Ah, sweet sweet irony. This, folks, is how and why bigotry always falls in the end.

Prop 8 lawyer's views on gay marriage evolving

The lawyer who argued before the Supreme Court in favor of upholding California's ban on gay marriage learned while he was handling the case that one of his children is gay and now is helping her plan her wedding with another woman.

Attorney Charles Cooper says his view of same-sex marriage is evolving after having argued in court that gay unions could undermine marriages between a man and a woman.

...

Cooper learned that his stepdaughter Ashley was gay as the Proposition 8 case wound its way through appellate court, according to a forthcoming book about the lengthy legal battle.

the fix is in...in ancient Greece

Cheaters never prosper...except when they do.

Match-Fixing Took Place in Ancient Greek Wrestling

Researchers have deciphered a Greek document that shows an ancient wrestling match was fixed. The document, which has a date on it that corresponds to the year A.D. 267, is a contract between two teenagers who had reached the final bout of a prestigious series of games in Egypt.

This is the first time that a written contract between two athletes to fix a match has been found from the ancient world.

...

Although this is the only known contract recording a bribe between ancient athletes, there are references in ancient sources indicating that bribery in athletic competitions was not unusual. By the time of the Roman Empire, bribery in athletic competitions was getting more prevalent as the events became more lucrative, Rathbone said.

Chicago man responds to 22 cent tax on soda with a .22

1.) No, the Intratech .22 is not a "submachine gun", it's a quite ordinary pistol. As usual, anything you read in the corporate media about firearms is likely to be wrong, meant to cause eyeball-grabbing moral panic. 2.) Whipping out a gun to protest taxes, guy could almost be a teabagger. 22 cents, .22 caliber, someone could make an interesting tax protest slogan here. 3.) Illinois has some of the strictest gun control laws in the country, and Chicago bans the sale of guns within the city limits. Yet this convicted felon had a gun. Huh, how about that. Maybe, instead of worrying that if we let law-abiding citizens have their rightful access to the tools of self-defense they might suddenly go insane and hurt people, we need to devote our resources to supervising people who have actually already gone and hurt people?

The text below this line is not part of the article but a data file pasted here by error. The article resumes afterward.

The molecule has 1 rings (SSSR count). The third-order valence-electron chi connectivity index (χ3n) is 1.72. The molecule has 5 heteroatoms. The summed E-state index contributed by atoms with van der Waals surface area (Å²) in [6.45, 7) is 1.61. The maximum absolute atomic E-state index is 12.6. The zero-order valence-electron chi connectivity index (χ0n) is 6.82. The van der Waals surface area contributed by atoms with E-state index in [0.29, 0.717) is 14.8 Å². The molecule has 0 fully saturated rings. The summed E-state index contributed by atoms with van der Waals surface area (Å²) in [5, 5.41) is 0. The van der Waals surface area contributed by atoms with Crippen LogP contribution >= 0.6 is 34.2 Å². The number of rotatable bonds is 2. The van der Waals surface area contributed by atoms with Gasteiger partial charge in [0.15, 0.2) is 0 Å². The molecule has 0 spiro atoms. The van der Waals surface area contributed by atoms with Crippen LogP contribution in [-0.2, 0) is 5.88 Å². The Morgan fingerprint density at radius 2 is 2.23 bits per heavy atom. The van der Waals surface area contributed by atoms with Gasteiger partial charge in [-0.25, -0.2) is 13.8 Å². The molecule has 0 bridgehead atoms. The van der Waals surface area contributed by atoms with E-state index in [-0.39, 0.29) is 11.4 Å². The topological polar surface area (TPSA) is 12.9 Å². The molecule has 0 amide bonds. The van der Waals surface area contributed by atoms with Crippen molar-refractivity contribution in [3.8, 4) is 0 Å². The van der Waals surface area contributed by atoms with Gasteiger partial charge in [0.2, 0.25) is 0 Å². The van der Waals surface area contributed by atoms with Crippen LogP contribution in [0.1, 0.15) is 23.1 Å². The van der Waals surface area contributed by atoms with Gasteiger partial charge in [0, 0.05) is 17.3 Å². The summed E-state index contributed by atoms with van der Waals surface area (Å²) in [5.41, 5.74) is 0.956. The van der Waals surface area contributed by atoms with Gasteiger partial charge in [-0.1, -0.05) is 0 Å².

Angry over 22-cent tax on soda, man pulls out submachine gun in store: police - Chicago Sun-Times

Nahshon Shelton didn’t want to pay the 22-cent tax on his $1.79 two-liter of Pepsi on Saturday afternoon, Chicago Police said.

So he allegedly pulled a blue-steel Intratec .22-caliber submachine [not. -tms] gun out of his Gucci satchel inside the convenience store in the 4000 block of West Madison Street where they tried to make him pay it — and he threatened to kill everyone there, a prosecutor said.

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DMARC considered harmful

DMARC ("Domain-based Message Authentication, Reporting and Conformance") is the latest hare-brained scheme to reduce spam and phishing. Like some previous such schemes (I'm looking at you, SPF), it breaks some completely legitimate uses of e-mail.